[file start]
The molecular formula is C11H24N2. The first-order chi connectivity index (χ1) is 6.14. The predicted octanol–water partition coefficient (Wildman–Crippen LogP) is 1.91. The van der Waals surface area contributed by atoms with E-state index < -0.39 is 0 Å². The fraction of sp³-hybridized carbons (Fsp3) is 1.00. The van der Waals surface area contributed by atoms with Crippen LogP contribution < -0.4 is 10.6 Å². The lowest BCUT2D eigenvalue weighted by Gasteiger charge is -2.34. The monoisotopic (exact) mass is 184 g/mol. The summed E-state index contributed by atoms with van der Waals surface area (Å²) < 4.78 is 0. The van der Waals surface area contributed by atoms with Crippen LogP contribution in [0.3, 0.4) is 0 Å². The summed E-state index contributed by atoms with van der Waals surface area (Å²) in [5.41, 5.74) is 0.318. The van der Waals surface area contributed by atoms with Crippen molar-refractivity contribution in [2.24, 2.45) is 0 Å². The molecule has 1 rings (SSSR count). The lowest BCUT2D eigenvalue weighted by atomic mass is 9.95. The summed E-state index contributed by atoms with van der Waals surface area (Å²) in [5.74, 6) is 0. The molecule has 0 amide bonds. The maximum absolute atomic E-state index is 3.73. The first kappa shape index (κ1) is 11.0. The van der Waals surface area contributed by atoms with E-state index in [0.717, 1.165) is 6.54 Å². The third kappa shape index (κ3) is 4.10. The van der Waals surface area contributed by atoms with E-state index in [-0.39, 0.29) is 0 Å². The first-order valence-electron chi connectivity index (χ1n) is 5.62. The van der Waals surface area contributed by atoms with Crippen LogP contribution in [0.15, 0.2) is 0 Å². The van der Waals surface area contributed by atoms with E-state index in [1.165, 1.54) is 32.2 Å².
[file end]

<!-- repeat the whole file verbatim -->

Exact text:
The molecular formula is C11H24N2. The first-order chi connectivity index (χ1) is 6.14. The predicted octanol–water partition coefficient (Wildman–Crippen LogP) is 1.91. The van der Waals surface area contributed by atoms with E-state index < -0.39 is 0 Å². The fraction of sp³-hybridized carbons (Fsp3) is 1.00. The van der Waals surface area contributed by atoms with Crippen LogP contribution < -0.4 is 10.6 Å². The lowest BCUT2D eigenvalue weighted by Gasteiger charge is -2.34. The monoisotopic (exact) mass is 184 g/mol. The summed E-state index contributed by atoms with van der Waals surface area (Å²) < 4.78 is 0. The van der Waals surface area contributed by atoms with Crippen LogP contribution in [0.3, 0.4) is 0 Å². The summed E-state index contributed by atoms with van der Waals surface area (Å²) in [5.41, 5.74) is 0.318. The van der Waals surface area contributed by atoms with Crippen molar-refractivity contribution in [2.24, 2.45) is 0 Å². The molecule has 1 rings (SSSR count). The lowest BCUT2D eigenvalue weighted by atomic mass is 9.95. The summed E-state index contributed by atoms with van der Waals surface area (Å²) in [5.74, 6) is 0. The molecule has 0 amide bonds. The maximum absolute atomic E-state index is 3.73. The first kappa shape index (κ1) is 11.0. The van der Waals surface area contributed by atoms with E-state index in [0.717, 1.165) is 6.54 Å². The third kappa shape index (κ3) is 4.10. The van der Waals surface area contributed by atoms with E-state index in [-0.39, 0.29) is 0 Å². The first-order valence-electron chi connectivity index (χ1n) is 5.62. The van der Waals surface area contributed by atoms with Crippen LogP contribution in [0.15, 0.2) is 0 Å². The van der Waals surface area contributed by atoms with E-state index in [1.165, 1.54) is 32.2 Å².